Hmm, I must agree with Aaron. CBS have access to everything that was filmed. When they find some funny bloopers they probably add it to the bloopers reel, but if they find a deleted scene, apparently, since they don’t have a preliminary cut to see where it was placed they probably simply ignore it. It’s true that for “The Measure of a Man” some of the extra footage is apparently lost, and that deleted scene were found for “The Icarus Factor” and “Up the Long Ladder”, but that’s all. It seems reasonable (or logic) to assume that such preliminary cuts exist or existed more or less for every episode of the series but so far only three have deleted scenes. Back in 2010 I wanted to bid for those tapes myself, thinking just that maybe they had some deleted scenes in it…

    • True, the issue is not whether or not the original footage is in the archives – I’m sure it is – but it’s figuring out how the original footage fits in with the layout of the broadcast version of the episodes. From the first cut to the last, scenes can come in and go out, different takes get used, lines of dialogue get cut or extended… these tapes (like the ‘Measure of a Man’ thing) act as a blueprint to rebuild the original version of the story.

      Heck, in most cases, I’d imagine that tapes like this may not have even been kept for any particular length of time.

      • Maab

        Agreed. Well, it wouldn’t have been a bad idea for CBS to keep a copy of the tapes as well…
        Anyway I’m glad that Mr. Paciullo decided to share “The Wounded”, and I hope he will share the remaining episodes as well. In a certain way it’s more fun this way.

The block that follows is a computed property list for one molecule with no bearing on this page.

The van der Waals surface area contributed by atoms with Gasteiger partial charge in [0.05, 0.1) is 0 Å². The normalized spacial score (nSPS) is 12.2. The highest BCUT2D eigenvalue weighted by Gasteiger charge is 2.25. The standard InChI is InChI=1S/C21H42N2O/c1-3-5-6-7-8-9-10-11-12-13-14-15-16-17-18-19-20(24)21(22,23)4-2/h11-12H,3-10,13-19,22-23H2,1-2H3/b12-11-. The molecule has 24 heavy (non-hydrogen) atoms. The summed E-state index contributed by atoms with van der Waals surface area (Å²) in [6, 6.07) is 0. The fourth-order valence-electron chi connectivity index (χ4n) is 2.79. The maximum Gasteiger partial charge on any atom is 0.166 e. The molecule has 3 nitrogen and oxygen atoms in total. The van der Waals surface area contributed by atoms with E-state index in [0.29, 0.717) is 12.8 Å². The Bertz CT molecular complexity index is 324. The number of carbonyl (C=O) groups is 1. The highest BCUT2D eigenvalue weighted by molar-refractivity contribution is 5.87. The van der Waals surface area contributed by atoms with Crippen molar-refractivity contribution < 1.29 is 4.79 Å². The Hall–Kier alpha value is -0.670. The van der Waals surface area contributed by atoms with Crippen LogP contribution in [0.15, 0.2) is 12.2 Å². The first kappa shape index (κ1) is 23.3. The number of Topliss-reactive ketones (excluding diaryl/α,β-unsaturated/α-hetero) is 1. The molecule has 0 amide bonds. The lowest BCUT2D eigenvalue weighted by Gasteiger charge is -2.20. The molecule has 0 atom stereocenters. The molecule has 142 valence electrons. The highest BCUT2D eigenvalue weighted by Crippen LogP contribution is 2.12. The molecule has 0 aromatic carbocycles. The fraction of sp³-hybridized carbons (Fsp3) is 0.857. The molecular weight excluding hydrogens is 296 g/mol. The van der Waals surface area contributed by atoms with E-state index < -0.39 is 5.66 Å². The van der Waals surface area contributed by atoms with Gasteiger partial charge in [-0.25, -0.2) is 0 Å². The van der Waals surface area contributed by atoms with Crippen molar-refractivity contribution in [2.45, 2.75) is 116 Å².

• This footage was great to see. I imagine that most of the footage was cut in the interests of shaving down the time for syndicated broadcast more than artistic reasons. I thought seeing “The Measure of a Man” in its complete form was a great treat. I would love to see that done for other episodes, if possible. Was the reason “The Measure of a Man” was done was because they had the access to the work print and were able to recut the remastered footage to match the footage of the tape that was originally given to Melinda Snodgrass?

  • Wow, very cool. I know what I’m watching tonight 😀

  • archer9234

    I just finished watching it. And man, I feel sorry for the sound guys and actors. The cardassian suits squeaked really bad. Now I Know why they went with a different style.

  • Has anyone else been watching ST:TNG Season 3 over on SyFy HD. The picture looks really soft to my eyes and the colours don’t ‘pop’ like they did on Season 1 and 2. Are they really broadcasting the latest masters? Evolution (which I was really looking forward to seeing) was especially bad, with visible ‘crush’ in all the live action and a lack of sharpness in the VFX.

    • trekcore

      From what I understand those are upconverted original SD prints they are showing – now the newly remastered HD transfers.

      • Phew! that’s a relief. I wonder why they didn’t wait for the HD masters?

        I also see that they are planning to start screening DS9 – do you know if that will be upconverted as well?

        • trekcore

          Definitely upconverted. DS9 hasn’t even been given the green-light yet.

          • I hope that there aren’t more people like me, who think that they are watching the newly remastered HD next Gen episodes, when in reality they are watching upconverted TNG as the difference in quality is massive. I just wondered if you know how SyFy is ‘upconverting’ the episodes. I think it’s been done on the cheap, I found the image to be extremely soft and aliased with a lot of visible ghosting.

          • archer9234

            Well, they’re using on the fly De-interlacing. And the tape masters are worn out to hell. So it’s gonna look pretty bad.

          • WarpCore

            The quality of the old DVD’s is pretty oor to begin with so I’m sure they are using standard techniques (line doubling, etc). There’s not a whole lot you can do.

        • WarpCore